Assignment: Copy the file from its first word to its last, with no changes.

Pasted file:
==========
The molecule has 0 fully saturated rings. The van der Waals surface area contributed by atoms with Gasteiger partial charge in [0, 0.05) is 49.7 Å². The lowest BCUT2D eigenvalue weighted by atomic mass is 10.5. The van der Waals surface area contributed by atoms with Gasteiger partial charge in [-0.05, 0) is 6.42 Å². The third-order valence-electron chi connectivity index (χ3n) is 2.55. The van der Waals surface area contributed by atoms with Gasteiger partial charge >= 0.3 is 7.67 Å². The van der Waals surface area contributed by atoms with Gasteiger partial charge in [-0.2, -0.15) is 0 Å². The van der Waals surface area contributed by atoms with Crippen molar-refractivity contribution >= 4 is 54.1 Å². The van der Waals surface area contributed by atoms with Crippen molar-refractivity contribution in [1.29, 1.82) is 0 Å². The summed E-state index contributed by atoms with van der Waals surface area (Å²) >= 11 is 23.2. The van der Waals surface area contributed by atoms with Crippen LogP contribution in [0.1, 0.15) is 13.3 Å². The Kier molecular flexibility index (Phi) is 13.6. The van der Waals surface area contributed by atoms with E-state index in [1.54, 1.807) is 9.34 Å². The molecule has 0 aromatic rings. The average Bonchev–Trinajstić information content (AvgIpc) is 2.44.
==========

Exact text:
The molecule has 0 fully saturated rings. The van der Waals surface area contributed by atoms with Gasteiger partial charge in [0, 0.05) is 49.7 Å². The lowest BCUT2D eigenvalue weighted by atomic mass is 10.5. The van der Waals surface area contributed by atoms with Gasteiger partial charge in [-0.05, 0) is 6.42 Å². The third-order valence-electron chi connectivity index (χ3n) is 2.55. The van der Waals surface area contributed by atoms with Gasteiger partial charge >= 0.3 is 7.67 Å². The van der Waals surface area contributed by atoms with Gasteiger partial charge in [-0.2, -0.15) is 0 Å². The van der Waals surface area contributed by atoms with Crippen molar-refractivity contribution >= 4 is 54.1 Å². The van der Waals surface area contributed by atoms with Crippen molar-refractivity contribution in [1.29, 1.82) is 0 Å². The summed E-state index contributed by atoms with van der Waals surface area (Å²) >= 11 is 23.2. The van der Waals surface area contributed by atoms with Crippen LogP contribution in [0.1, 0.15) is 13.3 Å². The Kier molecular flexibility index (Phi) is 13.6. The van der Waals surface area contributed by atoms with E-state index in [1.54, 1.807) is 9.34 Å². The molecule has 0 aromatic rings. The average Bonchev–Trinajstić information content (AvgIpc) is 2.44.